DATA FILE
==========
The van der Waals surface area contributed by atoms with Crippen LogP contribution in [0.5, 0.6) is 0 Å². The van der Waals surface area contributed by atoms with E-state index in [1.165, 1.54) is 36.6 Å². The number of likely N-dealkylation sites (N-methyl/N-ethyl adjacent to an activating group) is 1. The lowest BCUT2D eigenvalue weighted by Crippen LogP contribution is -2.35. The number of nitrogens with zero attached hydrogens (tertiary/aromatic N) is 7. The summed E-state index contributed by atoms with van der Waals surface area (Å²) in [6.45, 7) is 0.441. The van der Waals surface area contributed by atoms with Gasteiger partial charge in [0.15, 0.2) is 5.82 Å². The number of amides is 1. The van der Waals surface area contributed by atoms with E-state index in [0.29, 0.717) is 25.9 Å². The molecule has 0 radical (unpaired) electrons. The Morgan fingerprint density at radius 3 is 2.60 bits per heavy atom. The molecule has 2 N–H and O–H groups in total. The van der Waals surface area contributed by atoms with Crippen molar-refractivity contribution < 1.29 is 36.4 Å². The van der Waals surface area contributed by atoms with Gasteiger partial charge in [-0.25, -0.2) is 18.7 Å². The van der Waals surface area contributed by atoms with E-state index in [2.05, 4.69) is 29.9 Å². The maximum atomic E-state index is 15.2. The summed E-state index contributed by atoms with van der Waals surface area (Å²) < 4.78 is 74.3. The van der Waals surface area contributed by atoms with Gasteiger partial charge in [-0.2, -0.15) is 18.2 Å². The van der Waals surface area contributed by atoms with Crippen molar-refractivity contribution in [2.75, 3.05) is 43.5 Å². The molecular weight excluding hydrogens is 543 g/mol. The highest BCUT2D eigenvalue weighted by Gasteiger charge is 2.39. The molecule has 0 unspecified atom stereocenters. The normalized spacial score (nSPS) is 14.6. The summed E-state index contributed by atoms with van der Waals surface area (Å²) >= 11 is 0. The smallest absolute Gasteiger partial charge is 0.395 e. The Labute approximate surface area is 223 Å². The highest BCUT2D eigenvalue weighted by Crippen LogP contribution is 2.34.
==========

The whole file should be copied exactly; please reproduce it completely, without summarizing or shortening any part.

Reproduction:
The van der Waals surface area contributed by atoms with Crippen LogP contribution in [0.5, 0.6) is 0 Å². The van der Waals surface area contributed by atoms with E-state index in [1.165, 1.54) is 36.6 Å². The number of likely N-dealkylation sites (N-methyl/N-ethyl adjacent to an activating group) is 1. The lowest BCUT2D eigenvalue weighted by Crippen LogP contribution is -2.35. The number of nitrogens with zero attached hydrogens (tertiary/aromatic N) is 7. The summed E-state index contributed by atoms with van der Waals surface area (Å²) in [6.45, 7) is 0.441. The van der Waals surface area contributed by atoms with Gasteiger partial charge in [0.15, 0.2) is 5.82 Å². The number of amides is 1. The van der Waals surface area contributed by atoms with E-state index in [0.29, 0.717) is 25.9 Å². The molecule has 0 radical (unpaired) electrons. The Morgan fingerprint density at radius 3 is 2.60 bits per heavy atom. The molecule has 2 N–H and O–H groups in total. The van der Waals surface area contributed by atoms with Crippen molar-refractivity contribution < 1.29 is 36.4 Å². The van der Waals surface area contributed by atoms with Gasteiger partial charge in [-0.25, -0.2) is 18.7 Å². The van der Waals surface area contributed by atoms with E-state index in [2.05, 4.69) is 29.9 Å². The maximum atomic E-state index is 15.2. The summed E-state index contributed by atoms with van der Waals surface area (Å²) < 4.78 is 74.3. The van der Waals surface area contributed by atoms with Gasteiger partial charge in [-0.2, -0.15) is 18.2 Å². The van der Waals surface area contributed by atoms with Crippen molar-refractivity contribution in [2.75, 3.05) is 43.5 Å². The molecular weight excluding hydrogens is 543 g/mol. The highest BCUT2D eigenvalue weighted by Gasteiger charge is 2.39. The molecule has 0 unspecified atom stereocenters. The normalized spacial score (nSPS) is 14.6. The summed E-state index contributed by atoms with van der Waals surface area (Å²) >= 11 is 0. The smallest absolute Gasteiger partial charge is 0.395 e. The Labute approximate surface area is 223 Å². The highest BCUT2D eigenvalue weighted by Crippen LogP contribution is 2.34.